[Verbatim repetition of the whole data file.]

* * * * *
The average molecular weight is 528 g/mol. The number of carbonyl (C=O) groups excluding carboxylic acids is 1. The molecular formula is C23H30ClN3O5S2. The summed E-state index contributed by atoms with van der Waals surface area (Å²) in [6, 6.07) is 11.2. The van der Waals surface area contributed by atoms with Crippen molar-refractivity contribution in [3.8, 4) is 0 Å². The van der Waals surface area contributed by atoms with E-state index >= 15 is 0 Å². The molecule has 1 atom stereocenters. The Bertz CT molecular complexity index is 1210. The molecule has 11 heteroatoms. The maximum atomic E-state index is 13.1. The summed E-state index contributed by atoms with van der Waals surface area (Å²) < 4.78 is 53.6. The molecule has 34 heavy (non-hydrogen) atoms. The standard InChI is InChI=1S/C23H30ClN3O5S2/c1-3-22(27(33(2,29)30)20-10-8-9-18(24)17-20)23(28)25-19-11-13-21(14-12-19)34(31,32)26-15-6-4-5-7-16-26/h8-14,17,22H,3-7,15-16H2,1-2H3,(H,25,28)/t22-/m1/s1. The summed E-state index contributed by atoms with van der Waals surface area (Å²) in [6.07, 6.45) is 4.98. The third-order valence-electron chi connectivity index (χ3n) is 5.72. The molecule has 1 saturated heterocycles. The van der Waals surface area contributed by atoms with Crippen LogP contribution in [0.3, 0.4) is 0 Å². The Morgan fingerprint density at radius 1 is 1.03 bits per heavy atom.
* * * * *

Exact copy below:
The average molecular weight is 528 g/mol. The number of carbonyl (C=O) groups excluding carboxylic acids is 1. The molecular formula is C23H30ClN3O5S2. The summed E-state index contributed by atoms with van der Waals surface area (Å²) in [6, 6.07) is 11.2. The van der Waals surface area contributed by atoms with Crippen molar-refractivity contribution in [3.8, 4) is 0 Å². The van der Waals surface area contributed by atoms with E-state index >= 15 is 0 Å². The molecule has 1 atom stereocenters. The Bertz CT molecular complexity index is 1210. The molecule has 11 heteroatoms. The maximum atomic E-state index is 13.1. The summed E-state index contributed by atoms with van der Waals surface area (Å²) < 4.78 is 53.6. The molecule has 34 heavy (non-hydrogen) atoms. The standard InChI is InChI=1S/C23H30ClN3O5S2/c1-3-22(27(33(2,29)30)20-10-8-9-18(24)17-20)23(28)25-19-11-13-21(14-12-19)34(31,32)26-15-6-4-5-7-16-26/h8-14,17,22H,3-7,15-16H2,1-2H3,(H,25,28)/t22-/m1/s1. The summed E-state index contributed by atoms with van der Waals surface area (Å²) in [6.07, 6.45) is 4.98. The third-order valence-electron chi connectivity index (χ3n) is 5.72. The molecule has 1 saturated heterocycles. The van der Waals surface area contributed by atoms with Crippen LogP contribution in [0.3, 0.4) is 0 Å². The Morgan fingerprint density at radius 1 is 1.03 bits per heavy atom.